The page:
The SDLP's 2019 priorities
this election is about Brexit – and for those of us in the SDLP, and it’s about seizing the opportunity to stop Brexit for all citizens here. For some three years now, Northern Ireland has been at the centre of the Brexit debate yet, a source of massive frustration to people across Northern Ireland that our voice has been silenced throughout this process.
There is very little point in being at the centre of a conversation if you can’t speak up for yourself. Worse still is when your position is wilfully misrepresented. During the majority of the Brexit negotiations the DUP has distorted the will of the majority of voters in Northern Ireland who voted to remain in the European Union.
Despite the pressures of enormous economic realities, Europe hasn’t moved an inch on its commitment to the island of Ireland and especially in its commitment to the peace project which it has invested in for so long. It’s founding value of sticking by and standing up for small nations and regions has been absolute. Across Ireland there is a deep knowledge and appreciation for this truth and the Brexit negotiations have served to further illuminate it. Brexit has been the test that has served to show Europe at its best. It has served to show everything that Northern Ireland continues to benefit from and everything that Nigel Farage, Boris Johnson, and the DUP, are not wired to understand.
At its heart, the Good Friday Agreement is a microcosm of what the EU set out to achieve across our continent. It encouraged the idea that consent and consensus is favourable to a rigid majoritarianism that co-operation empowers us more than isolation and that bridges work so much better than borders. Its central lesson to these islands and this continent was that many flags and many identities can come together in one common cause. Even in the wake of a broken and bloodied history, there always remains the choice of a future where difference doesn't have to mean division. It is no co-incidence that John Hume, the chief architect of the peace process, used the EU as the inspiration upon which he built his life’s work. When our history was suffocated by narrow ideals the example of the EU encouraged us to believe that there is always a path out of conflict, that pointless violence can give way to a permanent peace. Then and now, the European Union is a constant and positive reminder that there is always more that unites us than can possibly divide us.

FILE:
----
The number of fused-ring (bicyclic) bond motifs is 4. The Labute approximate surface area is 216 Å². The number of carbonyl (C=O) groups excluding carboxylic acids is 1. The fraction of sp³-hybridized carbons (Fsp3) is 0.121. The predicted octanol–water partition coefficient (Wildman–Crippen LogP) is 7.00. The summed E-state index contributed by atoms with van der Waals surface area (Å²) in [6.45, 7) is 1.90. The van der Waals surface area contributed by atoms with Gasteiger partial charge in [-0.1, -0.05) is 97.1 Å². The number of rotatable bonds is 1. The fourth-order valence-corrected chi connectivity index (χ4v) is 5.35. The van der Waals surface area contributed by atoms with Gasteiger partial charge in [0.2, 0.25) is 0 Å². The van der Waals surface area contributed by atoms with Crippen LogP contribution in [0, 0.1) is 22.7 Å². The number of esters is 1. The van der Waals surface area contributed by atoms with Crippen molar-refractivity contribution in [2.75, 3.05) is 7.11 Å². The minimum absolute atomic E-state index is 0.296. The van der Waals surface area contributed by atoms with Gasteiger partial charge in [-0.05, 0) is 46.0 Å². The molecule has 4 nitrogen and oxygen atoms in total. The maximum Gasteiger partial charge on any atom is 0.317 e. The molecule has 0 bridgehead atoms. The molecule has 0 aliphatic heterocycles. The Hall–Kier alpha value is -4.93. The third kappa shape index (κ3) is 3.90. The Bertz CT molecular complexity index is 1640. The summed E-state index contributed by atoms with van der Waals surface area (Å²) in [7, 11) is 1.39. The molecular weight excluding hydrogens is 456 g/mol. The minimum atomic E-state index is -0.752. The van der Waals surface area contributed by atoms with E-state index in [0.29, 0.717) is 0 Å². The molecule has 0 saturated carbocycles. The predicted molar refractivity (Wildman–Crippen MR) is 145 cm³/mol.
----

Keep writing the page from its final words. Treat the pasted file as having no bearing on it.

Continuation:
So just as hundreds of Northern Ireland’s roads and community buildings are furnished with a European plaque, the most important EU plaque is intrinsically woven into every layer of our peace process. It is crucial to map out and articulate the scale of what the EU means and represents on the island of Ireland to realise just how much is at stake. The DUP and the Brexiteers are not alone threatening to take Northern Ireland out of the European Union - they are threatening to take away apart of who we are.
The evidence that people in Northern Ireland recognise the importance of our place in Europe is distilled in how we voted in 2016. Despite all the traditional divides in our community, we voted to remain. Some of those people were nationalists, some unionists and some who would identify as neither. All of those people united to demand that we should stay in the European Union. Three years later, none of those votes have been paid the slightest level of respect in London. This European election in Northern Ireland is our opportunity to bring them back down to a long overdue reality. This is our people’s vote.
We’re tired of being talked about instead of speaking up for ourselves. Northern Ireland did not vote for Brexit and we won’t be trapped into its future. We voted for the European Union and we’re determined to stay. If you want your voice heard, if you want to remain and stop Brexit, then please come out and vote Eastwood number 1 on the 23rd May.